Once upon a time... A paper was submitted to a journal with the consent and knowledge of all co-authors. During the revision process, one of the co-authors (X) demanded co-authorship in the articles of other co-authors (Y and Z). This request was denied, as X did not meet the requirements of co-authorship in those papers. As an answer, X refused to allow the article to go forward, until one of the co-authors (N) being excluded. X explained this decision by questioning the contribution of N to the research. What might be a diplomatic and professional solution, if N and X are both valid co-authors? Can X cut the whole paper? All characters and other entities appearing in this question are fictitious. Any resemblance to real persons or other real-life entities is purely coincidental.


Generally speaking, you can't publish something without the consent of all authors, so yes, it can happen.

This person is behaving badly. Perhaps there is a common authority you can appeal to so that the bad behavior stops. Even a threat to appeal to higher authority might make a difference.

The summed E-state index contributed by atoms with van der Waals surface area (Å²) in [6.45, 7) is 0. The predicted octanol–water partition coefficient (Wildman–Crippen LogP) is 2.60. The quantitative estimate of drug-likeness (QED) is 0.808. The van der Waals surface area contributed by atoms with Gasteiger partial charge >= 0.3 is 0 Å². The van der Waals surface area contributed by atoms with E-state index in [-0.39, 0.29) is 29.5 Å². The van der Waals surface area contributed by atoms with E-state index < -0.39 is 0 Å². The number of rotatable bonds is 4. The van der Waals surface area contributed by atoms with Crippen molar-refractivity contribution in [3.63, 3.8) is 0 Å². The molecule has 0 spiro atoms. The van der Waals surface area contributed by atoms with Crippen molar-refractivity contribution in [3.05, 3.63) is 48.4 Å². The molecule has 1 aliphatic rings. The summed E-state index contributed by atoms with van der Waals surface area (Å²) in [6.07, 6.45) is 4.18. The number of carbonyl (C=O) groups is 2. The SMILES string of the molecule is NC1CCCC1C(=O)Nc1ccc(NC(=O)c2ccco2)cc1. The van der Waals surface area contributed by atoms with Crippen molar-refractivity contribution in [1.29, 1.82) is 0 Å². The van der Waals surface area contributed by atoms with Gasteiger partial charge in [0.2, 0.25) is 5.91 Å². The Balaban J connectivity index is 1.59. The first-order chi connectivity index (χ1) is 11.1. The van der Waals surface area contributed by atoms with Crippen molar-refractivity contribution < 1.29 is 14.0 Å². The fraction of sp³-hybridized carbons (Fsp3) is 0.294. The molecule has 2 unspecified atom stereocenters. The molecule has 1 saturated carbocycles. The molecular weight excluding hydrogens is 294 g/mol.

It might be necessary, actually, to abandon the paper if you can't find a solution.

But don't work with this person in the future. If it is a PI/advisor, then you have a different issue, of course, as such people have power that can overwhelm justice. But, to the maximum extent possible, ignore the opinions of this person who is trying to optimize their own record at the expense of others.

But if it is a PI/advisor doing this, say so, and I can supplement this response.

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    "It might be necessary, actually, to abandon the paper if you can't find a solution." True, but possibly the paper can be rewritten without X's contributions. That depends on how vital those are obviously. – Snijderfrey Feb 25 at 9:12

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